Fifty years after opening in Yellowknife, the electronics shop owned by the Williams family is taking a new direction under a new generation.
Known for years as Roy’s Audio Video Unlimited, the YK Centre West mall shop re-branded as Williams Electronics on July 2 with a renovated interior.
The name change also represents the passing of the torch to Robin Williams from his father Roy.
Robin had worked as the managing partner of the store from 2001 to around 2018, when he stepped aside to work with NWT Tourism and was elected as a city councillor in 2019.
Over the past six months he discussed with his father taking over the company and managed to secure some bank financing to purchase it, which he did on June 25 for less than $500,000.
“’What’s the most appropriate name for the store?’” Robin thought in June as he contemplated what to call his new business. “It was a little shop beside the Gold Range called ‘Williams Electronics’ in 1971. My father’s brother Merlin came from Wales and opened it, then my dad came in 1972 and worked as an apprentice. Now, exactly 50 years on I’m bringing that name back to Yellowknife. And we still have that same passion for electronics and sales.”
His plan for Williams Electronics is less about blazing a new path than it is focusing on the shop’s core strengths of customer relations, home electronics installation and audio and video systems.
He points to such “whole home solutions” as distributed audio that comprises multiple speakers throughout a home, smart thermostats and doorbell cameras.
“And of course television! I plan to bring it back to the old days when we had a range of brands on the floor. Our continued affiliation with Audio Video Unlimited will help us keep the same pricing as Best Buy and shops in the south. We can procure products at southern prices. That comes from being directly affiliated with the brands as a dealer and not just a distributor,” Robin said.
He also wants to refresh the shop’s connection with local businesses to be able to supply them with products.
“With COVID-19 winding down – hopefully – I hope we’ll see tourists back in town and we’ll become the aurora capital of the world once again and people will want to take (pictures) of that beautiful aurora that dances above us. We want to bring in full frame cameras, action 360s and digital SLRs.”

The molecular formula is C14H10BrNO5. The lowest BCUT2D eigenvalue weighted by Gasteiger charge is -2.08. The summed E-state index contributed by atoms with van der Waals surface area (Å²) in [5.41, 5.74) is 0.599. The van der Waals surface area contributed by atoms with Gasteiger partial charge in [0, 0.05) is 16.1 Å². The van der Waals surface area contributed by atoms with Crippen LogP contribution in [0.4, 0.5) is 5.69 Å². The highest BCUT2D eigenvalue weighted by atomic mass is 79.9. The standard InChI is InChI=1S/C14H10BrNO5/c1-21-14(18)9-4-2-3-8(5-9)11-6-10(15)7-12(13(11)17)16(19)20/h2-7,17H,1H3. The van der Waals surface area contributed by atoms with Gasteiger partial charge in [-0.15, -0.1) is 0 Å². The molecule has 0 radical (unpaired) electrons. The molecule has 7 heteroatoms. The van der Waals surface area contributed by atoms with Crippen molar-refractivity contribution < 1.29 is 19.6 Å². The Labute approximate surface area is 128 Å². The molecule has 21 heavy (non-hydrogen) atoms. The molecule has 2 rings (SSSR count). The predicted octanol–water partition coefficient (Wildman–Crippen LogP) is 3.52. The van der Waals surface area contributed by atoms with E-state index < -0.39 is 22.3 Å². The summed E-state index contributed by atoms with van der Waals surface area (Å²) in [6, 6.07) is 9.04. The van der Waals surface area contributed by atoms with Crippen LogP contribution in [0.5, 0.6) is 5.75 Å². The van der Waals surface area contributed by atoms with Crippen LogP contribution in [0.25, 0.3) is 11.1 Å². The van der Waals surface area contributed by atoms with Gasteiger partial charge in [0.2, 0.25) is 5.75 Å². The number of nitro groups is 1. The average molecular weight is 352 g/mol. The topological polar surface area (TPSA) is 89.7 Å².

Many other aspects of the store will remain the same, such as the retail lineup and the added Bell mobility phone and subscription sales.
Maureen Williams, Robin’s mother and the former co-owner of Roy’s feels very grateful that the business was in such good shape when it was passed onto her son.
She’s well aware of the fact that the pandemic caused pain for so many businesses while Roy’s enjoyed increased sales when Yellowknife was in lock-down. Cellphones, televisions, computer equipment, cameras, microphones and headsets sold fast as corporate and government employees settled into working from home.
“You almost feel guilty because you don’t want to toot your own horn while other businesses are suffering. We’re so fortunate to sell what we sell because it was what everyone had to have for remote access,” she said.
Not every month since COVID-19 arrived in the NWT has been smooth, though.
The N.J. Macpherson outbreak in May dried up customer traffic almost completely.
“We had some of our weakest days throughout that and it didn’t just snap back once people got out of quarantine. It’s better now,” Maureen said.
The pandemic was among several twists and turns in the business’ history.
Since Maureen began dating Roy in 1988 she has seen the shop through several tumultuous and glorious periods. She started off in the company working in its video store side.
“We were here throughout the 1990 recession, the Giant Mine strike (in 1992), Walmart opening, the Gulf War,” she recalled. “And Yellowknife was just roaring at that time. We had four locations back then. And then we rolled them all into one location. It seemed like the money would never end.”
The opening of the Ekati Diamond Mine in 1998 and Diavik in 2003 helped stimulate the local economy and buoyed sales at the shop which was called Roy’s Radio Shack at the time. It became Roy’s Audiotronic in 2005.
“And there was the 2008 financial meltdown, that really hurt. And when online sales really started to make inroads you felt like every year you were doing less.” Maureen said. “You have to weather the tough stuff so you’re still standing when the good stuff comes.”
Audiotronic had to declare bankruptcy in 2010. Roy reopened as Roy’s Audio Video Unlimited the same year.
Maureen acknowledges that the people who they don’t see in their shop are the ones who buy online, a customer demographic that is difficult to win over especially as more young people move to Yellowknife.
“We still see many people who say they want to keep their money here and ask us if we can match Amazon’s prices. We’re really thankful for them.”